## Binary Indexed Tree (BIT)

In this post we will discuss the Binary Indexed Trees structure. According to Peter M. Fenwick, this structure was first used for data compression. Let’s define the following problem: We have n boxes. Possible queries are

- Add marble to box i
- Return sum of marbles from box k to box l

The naive solution has time complexity of O(1) for query 1 and O(n) for query 2. Suppose we make m queries. The worst case (when all queries are 2) has time complexity O(n * m). Binary Indexed Trees are easy to code and have worst time complexity O(m log n).

The two major functions are

- update (idx,val) : increases the frequency of index idx with the value val
- read (idx) : reads the cumulative frequency of index idx

Note : tree[idx] is sum of frequencies from index (idx – 2^r + 1) to index idx where r is rightmost position of 1 in the binary notation of idx, f is frequency of index, c is cumulative frequency of index, tree is value stored in tree data structure.

1 | 2 | 3 | 4 | 5 | 6 | 7 | 8 | 9 | 10 | 11 | 12 | 13 | 14 | 15 | 16 | |
---|---|---|---|---|---|---|---|---|---|---|---|---|---|---|---|---|

f | 1 | 0 | 2 | 1 | 1 | 3 | 0 | 4 | 2 | 5 | 2 | 2 | 3 | 1 | 0 | 2 |

c | 1 | 1 | 3 | 4 | 5 | 8 | 8 | 12 | 14 | 19 | 21 | 23 | 26 | 27 | 27 | 29 |

tree | 1 | 1 | 2 | 4 | 1 | 4 | 0 | 12 | 2 | 7 | 2 | 11 | 3 | 4 | 0 | 29 |

*Table 1.1*

1 | 2 | 3 | 4 | 5 | 6 | 7 | 8 | 9 | 10 | 11 | 12 | 13 | 14 | 15 | 16 | |
---|---|---|---|---|---|---|---|---|---|---|---|---|---|---|---|---|

tree | 1 | 1..2 | 3 | 1..4 | 5 | 5..6 | 7 | 1..8 | 9 | 9..10 | 11 | 9..12 | 13 | 13..14 | 15 | 1..16 |

*Table 1.2 – table of responsibility*

Here’s a C++ template code :

#include<iostream> using namespace std; template<class T> class BIT { T *tree; int maxVal; public: BIT(int N) { tree = new T[N+1]; memset(tree,0,sizeof(T)*(N+1)); maxVal = N; } void update(int idx, T val) { while (idx <= maxVal) { tree[idx] += val; idx += (idx & -idx); } } //Returns the cumulative frequency of index idx T read(int idx) { T sum=0; while (idx>0) { sum += tree[idx]; idx -= (idx & -idx); } return sum; } }; int main() { int a[100],cur=1,mul=2,add=19,MAX=65536,x,i; //Initialize the size by the //maximum value the tree can have BIT<int> B(MAX); for (i=0;i<50;i++) { a[i] = cur; B.update(a[i],1); cur = ((cur * mul + add) % MAX); } while (cin>>x) { cout<<B.read(x)<<endl; } }

Resources:

NJOY!

-fR0D

Hi,

pretty nice class, but shouldn’t you use this instead on line 13?

memset(tree,0,sizeof(tree)*(n+1));

silloJanuary 25, 2010 at 8:35 PM

Yes, you are correct. Thanks for pointing out the bug.

fR0DDYJanuary 25, 2010 at 9:17 PM

Hello. Very nice Post. Not really what i have searched over Google, but thanks for the information.

Andrew A. SailerFebruary 1, 2010 at 4:51 AM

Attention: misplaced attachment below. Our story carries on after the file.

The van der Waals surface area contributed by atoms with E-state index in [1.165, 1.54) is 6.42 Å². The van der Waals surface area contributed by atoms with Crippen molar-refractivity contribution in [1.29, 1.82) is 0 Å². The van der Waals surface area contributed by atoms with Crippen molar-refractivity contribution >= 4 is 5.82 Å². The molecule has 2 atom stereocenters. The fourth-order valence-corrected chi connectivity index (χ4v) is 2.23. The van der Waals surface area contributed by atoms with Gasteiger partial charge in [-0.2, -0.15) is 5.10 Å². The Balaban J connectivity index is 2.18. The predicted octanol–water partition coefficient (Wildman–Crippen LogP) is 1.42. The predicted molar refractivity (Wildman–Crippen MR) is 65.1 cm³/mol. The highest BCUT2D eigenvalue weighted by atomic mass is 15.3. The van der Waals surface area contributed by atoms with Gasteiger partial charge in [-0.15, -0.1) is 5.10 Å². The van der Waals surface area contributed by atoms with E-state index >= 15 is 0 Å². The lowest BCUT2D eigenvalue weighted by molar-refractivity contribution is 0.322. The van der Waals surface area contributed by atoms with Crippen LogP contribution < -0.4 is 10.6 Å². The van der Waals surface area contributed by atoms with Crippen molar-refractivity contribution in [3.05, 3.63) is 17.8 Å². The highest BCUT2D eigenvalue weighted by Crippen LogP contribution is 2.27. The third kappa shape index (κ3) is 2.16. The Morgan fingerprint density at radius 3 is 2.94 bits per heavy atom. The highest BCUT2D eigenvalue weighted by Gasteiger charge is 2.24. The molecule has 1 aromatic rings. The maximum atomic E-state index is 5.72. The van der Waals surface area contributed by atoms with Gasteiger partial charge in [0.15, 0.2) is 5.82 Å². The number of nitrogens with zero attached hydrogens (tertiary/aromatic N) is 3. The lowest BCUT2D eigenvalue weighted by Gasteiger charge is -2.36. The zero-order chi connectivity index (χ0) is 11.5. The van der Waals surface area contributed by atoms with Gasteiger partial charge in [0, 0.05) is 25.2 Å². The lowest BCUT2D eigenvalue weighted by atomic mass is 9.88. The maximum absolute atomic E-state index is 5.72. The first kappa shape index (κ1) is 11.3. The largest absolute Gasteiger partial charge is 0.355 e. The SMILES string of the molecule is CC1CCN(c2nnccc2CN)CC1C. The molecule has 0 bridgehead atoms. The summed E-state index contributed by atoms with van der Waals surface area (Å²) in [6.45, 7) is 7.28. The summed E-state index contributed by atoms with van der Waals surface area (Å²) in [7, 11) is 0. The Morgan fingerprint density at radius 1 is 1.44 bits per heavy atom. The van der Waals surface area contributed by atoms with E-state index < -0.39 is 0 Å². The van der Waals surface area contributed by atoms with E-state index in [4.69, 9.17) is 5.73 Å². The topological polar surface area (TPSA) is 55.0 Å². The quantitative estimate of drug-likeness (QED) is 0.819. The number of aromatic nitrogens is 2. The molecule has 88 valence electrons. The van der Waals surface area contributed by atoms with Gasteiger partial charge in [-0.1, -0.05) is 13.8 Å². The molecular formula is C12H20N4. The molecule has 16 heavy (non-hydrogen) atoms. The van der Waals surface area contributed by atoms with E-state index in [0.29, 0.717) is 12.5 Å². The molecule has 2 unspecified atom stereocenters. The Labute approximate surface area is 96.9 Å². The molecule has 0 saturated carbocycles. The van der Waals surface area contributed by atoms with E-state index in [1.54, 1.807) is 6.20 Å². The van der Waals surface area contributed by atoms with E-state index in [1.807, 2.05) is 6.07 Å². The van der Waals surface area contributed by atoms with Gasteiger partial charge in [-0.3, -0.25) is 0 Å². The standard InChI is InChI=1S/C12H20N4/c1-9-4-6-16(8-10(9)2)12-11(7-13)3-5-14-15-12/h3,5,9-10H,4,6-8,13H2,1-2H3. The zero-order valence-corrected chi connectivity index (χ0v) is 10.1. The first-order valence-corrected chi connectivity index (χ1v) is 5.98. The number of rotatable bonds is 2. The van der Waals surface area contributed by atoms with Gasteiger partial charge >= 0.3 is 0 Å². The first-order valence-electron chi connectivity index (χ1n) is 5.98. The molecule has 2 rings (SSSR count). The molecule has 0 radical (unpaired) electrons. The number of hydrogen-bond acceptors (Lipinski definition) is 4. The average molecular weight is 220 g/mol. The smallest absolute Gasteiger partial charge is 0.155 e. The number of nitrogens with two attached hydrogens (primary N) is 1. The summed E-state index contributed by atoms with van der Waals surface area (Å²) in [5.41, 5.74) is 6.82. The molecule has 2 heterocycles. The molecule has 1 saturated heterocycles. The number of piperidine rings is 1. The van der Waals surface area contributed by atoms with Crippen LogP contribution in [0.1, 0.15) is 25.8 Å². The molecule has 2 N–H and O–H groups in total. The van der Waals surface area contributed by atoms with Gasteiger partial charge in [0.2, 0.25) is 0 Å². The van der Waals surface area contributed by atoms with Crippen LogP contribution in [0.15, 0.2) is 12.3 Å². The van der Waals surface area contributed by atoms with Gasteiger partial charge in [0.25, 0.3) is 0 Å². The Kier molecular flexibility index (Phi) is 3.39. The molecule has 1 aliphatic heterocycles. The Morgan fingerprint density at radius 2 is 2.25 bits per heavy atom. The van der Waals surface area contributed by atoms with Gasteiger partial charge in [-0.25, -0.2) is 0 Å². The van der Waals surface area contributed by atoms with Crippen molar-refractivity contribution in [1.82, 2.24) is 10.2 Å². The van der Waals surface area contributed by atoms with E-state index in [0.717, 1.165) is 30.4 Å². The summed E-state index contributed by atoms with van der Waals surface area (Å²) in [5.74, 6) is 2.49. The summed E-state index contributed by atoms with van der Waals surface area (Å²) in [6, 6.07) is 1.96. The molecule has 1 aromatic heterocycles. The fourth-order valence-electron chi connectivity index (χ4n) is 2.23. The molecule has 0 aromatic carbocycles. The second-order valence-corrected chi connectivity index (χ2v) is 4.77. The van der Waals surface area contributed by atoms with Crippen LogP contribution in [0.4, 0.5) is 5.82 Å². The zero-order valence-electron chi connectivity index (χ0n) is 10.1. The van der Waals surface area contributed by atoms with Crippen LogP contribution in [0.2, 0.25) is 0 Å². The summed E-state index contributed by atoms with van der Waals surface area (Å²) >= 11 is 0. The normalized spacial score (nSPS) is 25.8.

Sorry, I have to correct myself. Recently I was told that you should use

memset(tree,0,sizeof(int)*(N+1));

because sizeof(tree) should equal sizeof(int*) and that does not have to be the same size as sizeof(int).

However I had no problems with sizeof(tree). Maybe coincidence?

silloFebruary 2, 2010 at 2:44 PM

The above example of course if T is int. (I implemented this without template, that’s why I made the example with integer. You might just replace int with T)

Cheers

silloFebruary 2, 2010 at 2:50 PM

tree is a pointer. So, sizeof(tree)*(N+1) = 4*(N+1). It should be sizeof(T)*(N+1).

RohilNovember 1, 2010 at 10:25 PM

Hi, Thanks for ur post. Would u mind to explain why tree[15] stores frequency of c[15] only. Here idx = 15 (in binary, 1111). So, r = 3, Hence tree[15] is supposed to store c[] values from idx – 2^r + 1 = 15 – 2^3 + 1 = 8 to to c[idx]. I can’t get it at all. Pls help.

Thanks.

LBMay 4, 2011 at 3:09 AM

Hi,

The rightmost position of 1 in idx is 0 and not 3. “r is a position in idx of the last digit 1 (from left to right) in binary notation”. So r=0 and hence 15-2^0+1=15. It is a little confusing, I will change it to rightmost position of 1 in binary notation.

fR0DDYMay 4, 2011 at 8:59 AM

Thanks for your clarification. I’m loving your works posted here :)

LBMay 13, 2011 at 11:28 PM

Hello, is there possibility to sum all numbers in some interval? If yes, how ?

Great article btw :)

ChrisJune 18, 2011 at 1:06 AM

yes.. possible.. if we want to sum all numbers b/w x and y… just call the binary indexed tree with

sum=func(y)-func(x-1);

this will giv u the answer

time complexity ( 2*log(n))

vishnuvarthanJuly 18, 2011 at 7:18 PM

Dang it, i wrote incorrectly, i meant update all numbers in some interval for value X.

And i don’t want to update each number in single update. Thanks for any tips.

ChrisJuly 26, 2011 at 4:12 PM

Hey does ur code give the sum of all the elements from index i to index j . I suppose it can only give sum of all elements from value X to value Y.

asdOctober 5, 2011 at 3:58 PM

Suppose we have n boxes numbered from 0 to N-1. For this if we update frequency for idx = 0 , infinite loop runs in while loop.Does this mean , for this solution idx >= 1 always ?

vagrawal13December 31, 2011 at 10:09 AM

Hey very nice post on BIT, may i ask you to add little about segment and interval trees. I am not clear about segment/interval trees and their similarity with BIT.

amanMarch 29, 2012 at 9:41 AM

hey you wrote a problem at the beginning of this post which is not discussed above. Can you please explain how BIT solves that problem in specified time?

amanMarch 30, 2012 at 9:52 AM

what is the point of thinking behind line 47: cur = ((cur * mul + add) % MAX);

would you kindly explain it?

Thanks in advance

moremathDecember 25, 2012 at 9:05 PM

That is just generating random index values.

fR0DDYDecember 25, 2012 at 9:56 PM

The code in case of 2D Binary Indexed Trees for update and query is simple but I didn’t get how to initialize the value of the Tree array in 2D. As in case of 1D array the value is

Tree[i] = cummulative[i] – cummulative[ i - (i&-i)]

vermashubhangDecember 10, 2013 at 9:13 PM